It was time to improve the performance of this Raspberry C64 Pi computer by adding the official regulated fan to the case. I also added a USB audio adapter to improve the sound quality. With these two inexpensive upgrades, the Raspberry Pi performs much better and the audio quality is much improved.
Keyboard mapping of the C64 Maxi keyboard.
After I integrated a Raspberry Pi 4 into a C64 Maxi, I wanted to start actually using it. Once I got my fingers onto the keyboard I realised that what is printed on the keys is not what would appear on the screen. Here is what is printed on the keys:
The layout of the C64 keyboard does not follow the ANSI standard. It even has some keys that related back to programming in BASIC, such as RESTORE and RUN STOP. Here is what a typical 60% keyboard would look like:
The difference between the two is market here:
Some keys produce the expected result while other have a very different function. Here is what the actual input is when you press the keys in Raspbian using the ANSI 104 (US) keyboard layout in the settings:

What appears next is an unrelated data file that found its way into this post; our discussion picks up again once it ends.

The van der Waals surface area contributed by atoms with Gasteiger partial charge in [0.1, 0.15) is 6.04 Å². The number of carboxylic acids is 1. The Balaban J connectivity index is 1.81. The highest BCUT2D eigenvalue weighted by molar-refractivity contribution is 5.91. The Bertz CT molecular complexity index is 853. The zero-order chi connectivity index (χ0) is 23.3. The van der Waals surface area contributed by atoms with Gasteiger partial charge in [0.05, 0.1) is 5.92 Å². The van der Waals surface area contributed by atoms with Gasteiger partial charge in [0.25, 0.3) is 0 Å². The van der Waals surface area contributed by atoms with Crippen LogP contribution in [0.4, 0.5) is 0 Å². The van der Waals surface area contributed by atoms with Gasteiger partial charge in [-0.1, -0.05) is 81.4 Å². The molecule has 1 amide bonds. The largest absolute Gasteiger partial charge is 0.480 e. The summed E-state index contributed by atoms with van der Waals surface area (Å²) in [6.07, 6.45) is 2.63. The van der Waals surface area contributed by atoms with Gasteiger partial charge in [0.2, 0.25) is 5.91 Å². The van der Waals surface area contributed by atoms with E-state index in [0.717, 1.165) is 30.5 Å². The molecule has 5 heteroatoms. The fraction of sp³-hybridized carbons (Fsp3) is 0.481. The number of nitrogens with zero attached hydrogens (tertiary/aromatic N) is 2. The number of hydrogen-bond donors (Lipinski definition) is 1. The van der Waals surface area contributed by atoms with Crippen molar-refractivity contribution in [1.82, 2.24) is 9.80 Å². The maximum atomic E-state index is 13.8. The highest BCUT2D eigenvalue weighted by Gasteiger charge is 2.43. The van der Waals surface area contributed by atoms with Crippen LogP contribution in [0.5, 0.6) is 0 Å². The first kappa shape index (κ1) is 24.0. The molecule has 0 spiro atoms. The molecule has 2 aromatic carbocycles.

It would be great if there was an easy way to re-map the keys but this would require a little bit of work on the command line and in several configuration files. Still, it would be great to have an actual Cursor UP and Cursor LEFT key. I will look into this.
Running A Raspberry Pi 4 in a C64 case with fully functional keyboard and USB hub.
I integrated a Raspberry Pi 4 into a Commodore C64 Maxi case. The Pi uses the integrated keyboard and the USB hub. An integrated power supply provides power to both, the Pi and the C64, which now run in parallel. The Raspberry Pi boots from an internal SSD drive, turning this machine into a full desktop computer that can also run Retro Pi for true retro gaming.
- The C64 Maxi
- Raspberry Pi 4 with 4GGB RAM
- 2.5″ Western Digital 240GB SSD
- StarTech 2.5″ SATA to USB 3.0 Adapter
- Mean Well NES-35-5, 5V 7A, Power Supply
- Adafruit HDMI Round Panel Mount Plug
- Adafruit RJ-45 Ethernet Round Panel Mount Adapter Plug
- Adafruit Panel Mount Stereo Audio Extension Cable
- Raspberry Pi Micro HDMI to Standard HDMI Cable
- JST, PH, B4B, 4 Way, 1 Row, Straight PCB Header
- JST, PH, B2B, 2 Way, 1 Row, Straight PCB Header
- Bulgin BZM27/Z0000/53B Power Switch
The technical drawings are available here.raspberry-c64-pi-mounting-plate